Steinberg joined with 10 of his Senate colleagues in proposing that the state's transitional kindergarten program, which currently serves only a small number of California's nearly 500,000 4-year-olds, be expanded to accommodate all 4-year-olds in the state wishing to enroll. Under the proposal, the expansion would begin to roll out in the 2015-16 school year and would accommodate all eligible students by the 2019-20 year.
Steinberg said the anticipated cost of the expanded program, $990 million per year once it's fully implemented, was "modest" and easy to defend as a worthy investment of public money. Advocates of the program point to research suggesting that children who attend preschool are more likely to graduate high school and less likely to commit crimes, thereby increasing their earning potential and reducing their cost to society.
Transitional kindergarten was offered for the first time during the 2012-13 school year as an extra grade level for children who turn 5 during the first three months of the school year and are too young for traditional kindergarten. When the program is fully implemented next fall, only about a quarter of the state's children will be eligible to participate, based on the current age restrictions.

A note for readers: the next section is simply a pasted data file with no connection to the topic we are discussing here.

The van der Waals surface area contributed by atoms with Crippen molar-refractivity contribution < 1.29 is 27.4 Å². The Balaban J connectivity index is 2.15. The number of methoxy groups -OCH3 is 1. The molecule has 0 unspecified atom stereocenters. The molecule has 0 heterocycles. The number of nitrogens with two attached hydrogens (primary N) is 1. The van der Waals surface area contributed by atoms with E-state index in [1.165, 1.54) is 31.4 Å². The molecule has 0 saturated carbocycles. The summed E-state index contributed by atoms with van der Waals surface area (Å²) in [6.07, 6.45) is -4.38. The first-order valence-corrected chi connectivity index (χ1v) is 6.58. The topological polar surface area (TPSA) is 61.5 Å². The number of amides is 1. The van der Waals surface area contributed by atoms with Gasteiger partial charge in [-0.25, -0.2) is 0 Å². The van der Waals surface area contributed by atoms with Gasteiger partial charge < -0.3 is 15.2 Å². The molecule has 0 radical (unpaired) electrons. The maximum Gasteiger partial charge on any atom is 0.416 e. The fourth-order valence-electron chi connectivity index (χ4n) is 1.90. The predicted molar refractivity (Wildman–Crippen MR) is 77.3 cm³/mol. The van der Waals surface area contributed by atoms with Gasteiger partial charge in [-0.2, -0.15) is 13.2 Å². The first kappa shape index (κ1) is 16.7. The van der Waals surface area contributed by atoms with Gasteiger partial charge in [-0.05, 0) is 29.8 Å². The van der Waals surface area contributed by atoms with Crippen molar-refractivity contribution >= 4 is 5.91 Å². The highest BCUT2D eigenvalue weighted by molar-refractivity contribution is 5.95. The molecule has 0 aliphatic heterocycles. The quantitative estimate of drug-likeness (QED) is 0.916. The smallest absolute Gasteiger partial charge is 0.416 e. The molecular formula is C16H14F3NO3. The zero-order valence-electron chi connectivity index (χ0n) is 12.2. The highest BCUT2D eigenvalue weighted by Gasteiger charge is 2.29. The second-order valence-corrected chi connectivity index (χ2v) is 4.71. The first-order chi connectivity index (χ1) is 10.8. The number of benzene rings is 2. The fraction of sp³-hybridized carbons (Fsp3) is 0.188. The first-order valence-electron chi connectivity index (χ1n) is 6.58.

The Senate proposal would create a half-day transitional kindergarten program for all 4-year-olds.
Money to pay for the new program would come from revenues set aside under the voter-approved Proposition 98, which sets a minimum funding guarantee for the state's schools. Steinberg said schools are projected to have an additional $7.1 million for Prop. 98 in the budget year that starts July 1. However, other educational programs will be vying for those dollars as well, including community colleges and K-12 districts.